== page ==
I really enjoyed the Small Changes trilogy (Farthing, Ha*Penny and Half Crown), so I would probably try another one.
No, and it hasn't turned me off from this author - I would give Jo Walton another try.
Singsong, but a nice rendition of a Welsh accent.
The author does have an occasional nice turn of phrase. Descriptions are very well done.
This book was so dull that I only continued to listen because I can't believe anything this boring ever got published! Do take the time to enjoy Farthing, but don't waste your time/money on this dull as dishwater recounting of science fiction reviews!
Blossoming, fannish, and different
Love the accent. Really brought me me over to Wales with the voice.
It's not a usual coming of age story. The characters are all flawed, some with deep scars inside. Made it more real, more believable characters. Really enjoyed the book. Also enjoyed her discovering the fannish world and her love of books.
Written in the style of a diary or memoir, a fictional coming of age story of a teenage girl going to English boarding school in late seventies. It has the most realistic approach to how magic could exist in the real world, but there is very little magic actually done.
If you grew up as the outsider and used sci-fi, fantasy or reading as a form of escapism you'll connect with this main character. At least half the book is of her views and opinions of classic sci-fi & fantasy stories.
For some reason I found this an addictive read.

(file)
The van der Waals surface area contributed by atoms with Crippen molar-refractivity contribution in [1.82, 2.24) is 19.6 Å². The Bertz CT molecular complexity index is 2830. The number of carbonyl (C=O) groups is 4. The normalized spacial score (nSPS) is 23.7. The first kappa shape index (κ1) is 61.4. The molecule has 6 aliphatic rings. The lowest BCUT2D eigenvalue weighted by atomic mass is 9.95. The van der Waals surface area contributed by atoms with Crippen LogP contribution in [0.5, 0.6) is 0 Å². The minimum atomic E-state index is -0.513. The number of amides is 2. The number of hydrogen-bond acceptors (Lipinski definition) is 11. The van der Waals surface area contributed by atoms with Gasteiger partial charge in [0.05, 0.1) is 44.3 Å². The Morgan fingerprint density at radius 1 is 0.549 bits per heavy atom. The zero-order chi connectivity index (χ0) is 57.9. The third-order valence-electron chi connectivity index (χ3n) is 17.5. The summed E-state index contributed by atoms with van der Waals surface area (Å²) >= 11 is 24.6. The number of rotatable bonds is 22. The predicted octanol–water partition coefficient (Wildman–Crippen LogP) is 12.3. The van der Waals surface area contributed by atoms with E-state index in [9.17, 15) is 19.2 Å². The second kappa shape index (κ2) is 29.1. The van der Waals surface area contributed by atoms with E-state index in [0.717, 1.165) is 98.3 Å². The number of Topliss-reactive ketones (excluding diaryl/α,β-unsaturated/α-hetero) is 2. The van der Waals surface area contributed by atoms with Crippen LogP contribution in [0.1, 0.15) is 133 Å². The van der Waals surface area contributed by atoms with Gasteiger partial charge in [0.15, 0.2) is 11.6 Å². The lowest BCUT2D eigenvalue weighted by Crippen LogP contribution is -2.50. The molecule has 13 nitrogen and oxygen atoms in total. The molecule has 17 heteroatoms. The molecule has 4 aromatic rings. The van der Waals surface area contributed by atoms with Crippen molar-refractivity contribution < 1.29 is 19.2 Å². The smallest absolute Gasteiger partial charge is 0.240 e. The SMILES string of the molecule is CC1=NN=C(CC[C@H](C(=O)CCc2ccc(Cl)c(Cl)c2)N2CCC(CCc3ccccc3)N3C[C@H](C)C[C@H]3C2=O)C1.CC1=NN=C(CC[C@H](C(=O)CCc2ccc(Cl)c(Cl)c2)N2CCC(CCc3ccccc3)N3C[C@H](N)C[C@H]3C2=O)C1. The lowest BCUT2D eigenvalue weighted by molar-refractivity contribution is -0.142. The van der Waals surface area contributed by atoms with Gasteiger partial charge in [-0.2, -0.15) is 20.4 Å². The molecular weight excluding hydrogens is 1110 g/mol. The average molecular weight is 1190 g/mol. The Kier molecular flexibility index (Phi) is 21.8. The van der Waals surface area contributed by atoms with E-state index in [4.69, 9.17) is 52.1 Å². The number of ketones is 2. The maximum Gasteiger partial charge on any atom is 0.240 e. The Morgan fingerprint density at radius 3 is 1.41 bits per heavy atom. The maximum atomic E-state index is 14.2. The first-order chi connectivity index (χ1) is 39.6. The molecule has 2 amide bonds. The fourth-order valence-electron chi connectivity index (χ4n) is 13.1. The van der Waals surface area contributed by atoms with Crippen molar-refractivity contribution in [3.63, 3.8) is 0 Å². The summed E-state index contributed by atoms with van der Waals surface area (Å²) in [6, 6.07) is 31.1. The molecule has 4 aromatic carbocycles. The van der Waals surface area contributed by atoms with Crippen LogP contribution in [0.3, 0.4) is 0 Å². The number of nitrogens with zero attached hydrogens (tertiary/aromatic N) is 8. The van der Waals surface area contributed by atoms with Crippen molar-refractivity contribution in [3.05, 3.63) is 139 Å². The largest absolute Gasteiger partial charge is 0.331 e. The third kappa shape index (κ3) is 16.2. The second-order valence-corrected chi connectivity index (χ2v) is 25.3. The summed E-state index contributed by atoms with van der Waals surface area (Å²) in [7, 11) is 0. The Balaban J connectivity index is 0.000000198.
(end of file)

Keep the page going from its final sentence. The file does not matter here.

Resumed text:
(No spoiler here.) The final scenes which reveal (I think) what the story was really all about.
Excellent. I am not sure about her Welsh accent, but she has me convinced. First rate, and a difficult role.
The book is more of a coming of age story than anything else. There is no SF in it at all, and even the fantasy is thin - this is not a negative criticism.
Totally addicted! It's possible I might need Audible rehab.
It's rare that I don't get through a book. I can't give an honest review of the story because of the narration. I appreciate a good thick accent but this was missing changes of inflection or something. It was just difficult for me to listen to long enough to really invest in the story.
Retired teacher and interpreter. I read classic and contemporary fiction, as well as Mystery/Suspense/Horror, Fantasy&Sci-fi.
Very enjoyable listen.
The narrator is so perfect, she even slowly changes her accent over the course of the story just as the character is said to, as she grows and changes from very Welsh, to adapting to life in an English boarding school.
Also, there's a very clever juxtaposition between the 'fantasy' of faeries and magic, and the world of Sci-Fi which absorbs Maury's free time and ignites her imagination.
I am mediately fell in love with the main character, Morwenna, especially the voice used by the reader to portray her. The first person POV of her journal lets you get into her head and heart, so you get to know her on a very personal level.
Her story unfolds peppered with her critiques of the various science-fiction novels she's reading. It proved to be an interesting technique for letting the reader get a better understanding of Morenna's thought processes.
and just when you thought the final chapter could become a cliché, it surprised you with the delightfully unexpected and satisfying end.